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Analysis of Disease Progress Curves, Gradients, and Incidence-Severity Relationships for Field and Phytotron Bean Rust Epidemics. M. W. Imhoff, Graduate research assistant, U.S. Department of Agriculture, SEA, AR, North Carolina State University, Raleigh 27650; K. J. Leonard(2), and C. E. Main(3). (2)Plant pathologist, U.S. Department of Agriculture, SEA, AR, North Carolina State University, Raleigh 27650; (3)Professor, Department of Plant Pathology, North Carolina State University, Raleigh 27650. Phytopathology 72:72-80. Accepted for publication 5 May 1981. This article is in the public domain and not copyrightable. It may be freely reprinted with customary crediting of the source. The American Phytopathological Society, 1982. DOI: 10.1094/Phyto-72-72.

Six bean rust field epidemics in 1979 and 1980 were monitored for disease severity, disease incidence, hourly temperature, hourly leaf wetness, leaf area per plant, and number of leaves per plant. These epidemics were initiated by artificially inoculating 1.83 × 1.83-m areas at the centers of 44 × 44-m plots of Phaseolus vulgaris ‘Bountiful’ with race 34 of Uromyces phaseoli var. typica. Disease gradient patterns over time were unique to each epidemic and reflected the pattern of the disease progress curves for the central inoculated area. Disease progress curves appeared to depend more on the frequency and length of wetting period than on temperature. Incidence vs severity relationships differed for each epidemic and were too variable within an individual epidemic to be of practical use for estimating disease severity from disease incidence data. Under controlled phytotron conditions, five epidemics under different environmental regimes, initial inoculum levels, and inoculation dates produced similar-shaped disease progress curves that varied in time displacement. Incidence vs severity relationships reflected the rate of the epidemic, the time of disease onset, and the rate of host growth. These field and phytotron epidemics can serve as verification tools for future disease simulator development.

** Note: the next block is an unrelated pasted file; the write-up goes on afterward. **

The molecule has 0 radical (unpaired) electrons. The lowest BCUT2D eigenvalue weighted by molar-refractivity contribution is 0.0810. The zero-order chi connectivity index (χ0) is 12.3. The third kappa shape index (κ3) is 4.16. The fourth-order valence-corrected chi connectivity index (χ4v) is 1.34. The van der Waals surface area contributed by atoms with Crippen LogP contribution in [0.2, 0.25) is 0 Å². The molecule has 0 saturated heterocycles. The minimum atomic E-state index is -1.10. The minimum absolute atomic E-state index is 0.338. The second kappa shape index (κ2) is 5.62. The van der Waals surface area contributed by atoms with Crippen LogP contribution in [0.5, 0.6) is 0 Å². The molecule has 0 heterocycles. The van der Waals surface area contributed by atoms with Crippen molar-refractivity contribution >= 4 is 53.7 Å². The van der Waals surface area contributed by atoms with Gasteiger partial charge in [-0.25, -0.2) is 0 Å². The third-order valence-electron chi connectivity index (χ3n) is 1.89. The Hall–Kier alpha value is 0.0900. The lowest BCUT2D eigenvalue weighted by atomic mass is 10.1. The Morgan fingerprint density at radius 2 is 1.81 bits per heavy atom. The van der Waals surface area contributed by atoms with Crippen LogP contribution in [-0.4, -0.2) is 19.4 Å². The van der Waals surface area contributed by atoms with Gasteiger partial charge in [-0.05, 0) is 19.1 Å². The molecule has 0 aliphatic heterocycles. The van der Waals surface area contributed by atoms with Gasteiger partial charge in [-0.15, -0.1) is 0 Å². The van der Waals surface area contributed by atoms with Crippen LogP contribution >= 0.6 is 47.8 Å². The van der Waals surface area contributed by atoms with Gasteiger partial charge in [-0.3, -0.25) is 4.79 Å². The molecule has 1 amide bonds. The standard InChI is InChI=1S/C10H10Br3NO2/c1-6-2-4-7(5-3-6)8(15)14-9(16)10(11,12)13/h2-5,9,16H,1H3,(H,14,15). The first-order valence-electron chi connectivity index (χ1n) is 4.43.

Additional keywords: epidemiology.